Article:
For one office products reseller (A) it's quite possible to be feeling upbeat about the business prospects and for another (B), it's quite possible to be feeling pretty beat-up and pessimistic about the future. The same industry and the same business model but opposite ends of the spectrum. And, based on what I hear, there's more feeling pessimistic about the outlook than optimistic. Why is this?
For the "glass half-full" guys who see the opportunity to take a piece of a $20B growth opportunity and, working diligently to convert customers and prospects off of high priced OEM cartridges into high quality aftermarket products, things must feel pretty good.
For the "glass half-empty" guys, constantly being beat up with the online pricing particularly from the Amazon marketplace, a shrinking market and high churn rates, things couldn't look much worse. After 25+ years of hard work, maybe it's time to pack-up and give-up.
People say there are still 5,000 or more independent resellers in the office products and equipment industry in the United States. Who knows if that number is accurate but, regardless, I think we can safely say there's a large number. So, why is the prevailing mood one of pessimism and uncertainty? Is there reason for optimism and should resellers, who may be on the verge of quitting, be thinking differently or not?
Why would there be such a divergence in the outlook of Resellers A and B? If you scan the list of opportunities that Reseller A faces every day and compare with the list of challenges faced by Reseller B, half of them are the same. Many times, what Reseller A views as an opportunity Reseller B views as a challenge.
Let's go back a minute and recap the origins of the remanufacturing industry and the personas of the individuals that built the industry. In their wildest dreams do you think the OEMs ever thought they'd be competing with remanufactured cartridges? You can bet your life they didn't! They created their razor and razor blade model, protected the hugely profitable cartridges with a thicket of patents and pressed the start button!
Well, out of that scenario came hundreds, and then thousands, of entrepreneurs that scoured their local market for empty cores, leveraged the "green" theme, rebuilt and resold them at a lower price than the new OEM cartridges. It wasn't difficult to present a value proposition - after all the OEM cartridges were (and continue to be) priced at such outrageously high levels, it's been an open invitation for the competition to materialize, and so it did.
Now, think for a moment about the persona of the typical individual that entered the aftermarket for ink and toner cartridges 30 years ago and the digital transformation challenges faced. What was the skill set required? Firstly, you had to be an entrepreneur, secondly you had to be willing to go out and talk to potential customers, get their empties and then to go back and sell them a remanufactured cartridge, so for sure you had to be a salesman! Finally, you had to be a bit of a techie - disassembling, refilling, reassembling, and testing of ink and toner cartridges. There weren't too many manuals on "how-to-do" in the early days and it took a special persona to handle this diverse set of requirements.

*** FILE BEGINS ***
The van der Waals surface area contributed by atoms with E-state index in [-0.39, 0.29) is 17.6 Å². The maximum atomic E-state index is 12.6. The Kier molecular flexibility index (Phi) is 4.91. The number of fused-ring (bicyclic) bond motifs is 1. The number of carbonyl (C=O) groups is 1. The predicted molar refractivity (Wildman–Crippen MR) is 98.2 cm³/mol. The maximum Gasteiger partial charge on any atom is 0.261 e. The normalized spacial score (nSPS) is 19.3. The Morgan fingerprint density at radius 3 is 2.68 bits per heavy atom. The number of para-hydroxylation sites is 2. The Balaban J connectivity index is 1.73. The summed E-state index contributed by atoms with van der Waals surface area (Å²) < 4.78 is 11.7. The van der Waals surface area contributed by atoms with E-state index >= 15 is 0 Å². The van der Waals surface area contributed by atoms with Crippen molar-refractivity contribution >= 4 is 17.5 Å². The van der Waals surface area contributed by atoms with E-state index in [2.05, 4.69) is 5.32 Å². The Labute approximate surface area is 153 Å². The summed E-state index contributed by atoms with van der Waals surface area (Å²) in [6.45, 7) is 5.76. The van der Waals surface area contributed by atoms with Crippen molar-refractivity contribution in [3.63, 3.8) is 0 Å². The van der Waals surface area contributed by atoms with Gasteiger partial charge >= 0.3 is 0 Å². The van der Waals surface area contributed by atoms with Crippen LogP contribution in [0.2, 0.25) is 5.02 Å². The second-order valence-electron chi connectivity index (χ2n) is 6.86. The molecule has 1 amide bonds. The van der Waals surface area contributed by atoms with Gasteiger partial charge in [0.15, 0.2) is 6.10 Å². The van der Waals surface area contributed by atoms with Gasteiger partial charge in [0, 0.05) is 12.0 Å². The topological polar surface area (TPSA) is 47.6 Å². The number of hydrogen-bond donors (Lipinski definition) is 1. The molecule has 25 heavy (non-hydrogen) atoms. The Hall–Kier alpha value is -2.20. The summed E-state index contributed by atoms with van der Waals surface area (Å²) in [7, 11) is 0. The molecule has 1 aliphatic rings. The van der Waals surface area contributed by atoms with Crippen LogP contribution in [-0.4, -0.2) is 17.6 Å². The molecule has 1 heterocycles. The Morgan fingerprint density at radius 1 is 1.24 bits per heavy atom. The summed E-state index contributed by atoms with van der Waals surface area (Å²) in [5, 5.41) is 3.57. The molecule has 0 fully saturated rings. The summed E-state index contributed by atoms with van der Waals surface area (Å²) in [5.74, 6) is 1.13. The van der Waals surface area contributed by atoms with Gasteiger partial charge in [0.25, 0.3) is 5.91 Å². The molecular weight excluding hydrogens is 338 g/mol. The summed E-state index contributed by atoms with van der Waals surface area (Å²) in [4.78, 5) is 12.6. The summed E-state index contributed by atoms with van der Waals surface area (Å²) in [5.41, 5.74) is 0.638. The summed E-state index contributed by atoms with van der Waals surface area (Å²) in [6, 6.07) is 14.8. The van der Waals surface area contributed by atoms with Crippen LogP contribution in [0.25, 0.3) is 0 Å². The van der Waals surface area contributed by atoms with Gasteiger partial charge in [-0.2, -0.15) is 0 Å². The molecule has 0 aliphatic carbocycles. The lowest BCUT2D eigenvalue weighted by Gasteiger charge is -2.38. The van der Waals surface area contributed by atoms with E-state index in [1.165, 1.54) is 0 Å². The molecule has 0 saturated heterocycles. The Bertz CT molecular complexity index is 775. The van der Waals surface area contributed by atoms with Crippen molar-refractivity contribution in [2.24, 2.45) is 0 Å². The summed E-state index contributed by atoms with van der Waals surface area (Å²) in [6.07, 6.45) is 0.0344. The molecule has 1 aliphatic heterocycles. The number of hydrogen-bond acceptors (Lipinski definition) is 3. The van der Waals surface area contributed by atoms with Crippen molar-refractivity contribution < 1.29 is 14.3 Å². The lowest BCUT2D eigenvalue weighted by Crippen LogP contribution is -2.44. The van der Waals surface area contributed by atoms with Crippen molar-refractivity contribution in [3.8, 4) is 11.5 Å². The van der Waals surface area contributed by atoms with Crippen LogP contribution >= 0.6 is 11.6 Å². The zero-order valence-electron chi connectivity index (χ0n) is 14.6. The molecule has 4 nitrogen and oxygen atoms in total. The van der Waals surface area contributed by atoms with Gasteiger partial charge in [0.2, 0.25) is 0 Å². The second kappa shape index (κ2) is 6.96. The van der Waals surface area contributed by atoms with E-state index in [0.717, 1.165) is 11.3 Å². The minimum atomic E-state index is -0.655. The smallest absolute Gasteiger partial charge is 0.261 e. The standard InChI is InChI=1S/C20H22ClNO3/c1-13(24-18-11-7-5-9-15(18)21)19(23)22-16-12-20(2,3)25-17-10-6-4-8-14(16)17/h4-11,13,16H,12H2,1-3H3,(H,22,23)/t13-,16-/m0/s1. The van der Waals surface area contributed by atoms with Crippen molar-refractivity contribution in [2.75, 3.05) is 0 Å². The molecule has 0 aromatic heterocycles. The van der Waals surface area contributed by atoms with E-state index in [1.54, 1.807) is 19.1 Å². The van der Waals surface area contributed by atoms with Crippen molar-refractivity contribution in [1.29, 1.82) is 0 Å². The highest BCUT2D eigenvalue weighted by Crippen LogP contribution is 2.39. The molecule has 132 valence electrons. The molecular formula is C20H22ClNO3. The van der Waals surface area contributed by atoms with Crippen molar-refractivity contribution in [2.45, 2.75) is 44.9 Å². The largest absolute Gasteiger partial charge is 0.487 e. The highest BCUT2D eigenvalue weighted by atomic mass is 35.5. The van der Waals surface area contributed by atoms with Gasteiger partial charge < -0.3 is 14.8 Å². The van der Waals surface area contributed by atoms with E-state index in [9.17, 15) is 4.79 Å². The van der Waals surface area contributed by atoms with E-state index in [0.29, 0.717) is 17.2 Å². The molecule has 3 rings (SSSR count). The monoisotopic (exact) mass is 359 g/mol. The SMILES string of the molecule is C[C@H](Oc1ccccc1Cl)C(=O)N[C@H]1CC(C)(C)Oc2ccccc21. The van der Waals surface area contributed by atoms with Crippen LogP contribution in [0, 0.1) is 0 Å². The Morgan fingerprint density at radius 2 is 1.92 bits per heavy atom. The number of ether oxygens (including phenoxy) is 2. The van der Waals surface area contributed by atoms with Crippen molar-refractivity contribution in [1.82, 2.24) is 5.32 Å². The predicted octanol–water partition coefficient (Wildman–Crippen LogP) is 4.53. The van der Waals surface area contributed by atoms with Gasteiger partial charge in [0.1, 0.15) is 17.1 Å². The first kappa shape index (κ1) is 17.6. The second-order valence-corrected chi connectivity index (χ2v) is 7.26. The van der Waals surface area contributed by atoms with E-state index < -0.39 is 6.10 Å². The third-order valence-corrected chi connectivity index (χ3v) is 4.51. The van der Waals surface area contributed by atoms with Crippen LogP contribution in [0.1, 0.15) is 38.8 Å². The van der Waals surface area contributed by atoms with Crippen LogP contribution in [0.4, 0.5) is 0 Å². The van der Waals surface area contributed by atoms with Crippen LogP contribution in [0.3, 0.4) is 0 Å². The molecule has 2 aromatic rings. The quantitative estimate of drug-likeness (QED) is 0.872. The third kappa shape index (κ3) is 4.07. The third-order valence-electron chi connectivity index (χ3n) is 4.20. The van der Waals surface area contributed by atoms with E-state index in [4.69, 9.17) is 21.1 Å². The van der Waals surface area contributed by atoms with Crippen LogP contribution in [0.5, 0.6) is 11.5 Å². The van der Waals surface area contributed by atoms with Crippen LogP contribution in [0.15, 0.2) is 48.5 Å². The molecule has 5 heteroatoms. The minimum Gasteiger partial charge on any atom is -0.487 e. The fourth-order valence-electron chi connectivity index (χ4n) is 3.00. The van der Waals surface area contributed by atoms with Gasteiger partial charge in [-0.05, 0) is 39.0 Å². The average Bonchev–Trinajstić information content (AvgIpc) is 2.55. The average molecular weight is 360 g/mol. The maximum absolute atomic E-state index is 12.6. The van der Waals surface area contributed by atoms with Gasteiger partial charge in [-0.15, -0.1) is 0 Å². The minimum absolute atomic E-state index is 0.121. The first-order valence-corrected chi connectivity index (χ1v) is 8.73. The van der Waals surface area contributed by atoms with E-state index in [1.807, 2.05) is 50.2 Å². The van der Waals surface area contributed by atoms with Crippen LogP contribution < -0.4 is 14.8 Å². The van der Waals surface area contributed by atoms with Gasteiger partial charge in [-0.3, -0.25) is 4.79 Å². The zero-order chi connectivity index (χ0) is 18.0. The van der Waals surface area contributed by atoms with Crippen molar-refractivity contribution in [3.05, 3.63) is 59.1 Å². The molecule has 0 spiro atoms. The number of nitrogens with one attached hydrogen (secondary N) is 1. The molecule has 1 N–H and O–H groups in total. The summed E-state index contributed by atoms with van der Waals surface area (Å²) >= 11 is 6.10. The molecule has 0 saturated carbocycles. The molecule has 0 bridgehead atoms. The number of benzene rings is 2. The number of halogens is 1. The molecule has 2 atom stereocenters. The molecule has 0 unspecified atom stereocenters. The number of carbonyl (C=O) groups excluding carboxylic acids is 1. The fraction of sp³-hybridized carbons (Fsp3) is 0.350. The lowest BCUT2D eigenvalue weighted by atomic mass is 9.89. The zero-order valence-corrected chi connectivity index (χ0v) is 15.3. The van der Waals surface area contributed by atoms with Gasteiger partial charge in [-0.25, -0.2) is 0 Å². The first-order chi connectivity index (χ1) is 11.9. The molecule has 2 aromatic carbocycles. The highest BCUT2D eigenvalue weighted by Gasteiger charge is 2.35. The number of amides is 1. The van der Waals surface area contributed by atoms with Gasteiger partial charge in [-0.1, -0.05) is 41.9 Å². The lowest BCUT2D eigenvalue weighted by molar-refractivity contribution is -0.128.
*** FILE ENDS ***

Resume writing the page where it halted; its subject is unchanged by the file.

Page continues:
Now let's fast forward 30 years to the current day and the skill set that's now required. First, of course, the entrepreneurial mindset remains vital. Second, the personality and sales capability is no less important but, third, those techie skills are really not needed any more. Rebuilding cartridges in a local workshop should be (if it isn't already) a thing of the past. It's simply not possible to deal with the technical and quality issues involved with today's high tech and numerous cartridge styles. Long gone are the days of one dominant cartridge (SX) in the marketplace and one dominant OEM (HP).
So, the mechanical challenges of disassembly and reassembly have become an obsolete part of the resellers persona, and there's a new requirement that's come into play. This new requirement is the internet and the mastering of digital skills necessary to compete in the new environment.
Unfortunately, the makeup of the original persona is not well-equipped with all the necessary skills for today's market. That old "techie" skill set has to go out the window and must be replaced with a new "digital" skill set. That means retraining an old mind, one that's likely to have some difficulty getting round the difference between (for example) the Kardashian family social media tactics and those required for an office products reseller to be successful!
It took three skill sets to get started - it's going to take three to continue - it's just that one has changed!
The reality of today's market is very different from the one that existed 30 years ago. The technical and intellectual property challenges have been massive but, over the years, the aftermarket manufacturers have responded. Today, the reseller has never been better positioned to present a compelling value proposition, especially when compared to those early pioneering days. Resellers should be crushing the OEMs and the big-box retailers, who have no room to move on pricing if forced to defend existing market shares in the face of high quality competition from the independent reseller channel.
There's a small emerging group of office products resellers starting to understand the path to a successful digital and business transformation. These are the ones, while still a minority, who are learning how to see the challenges as opportunities. They are leaving their remanufacturing roots behind, rebuilding the enthusiasm, resilience and optimism necessary for all successful entrepreneurs, and positioning their businesses for profitable growth.
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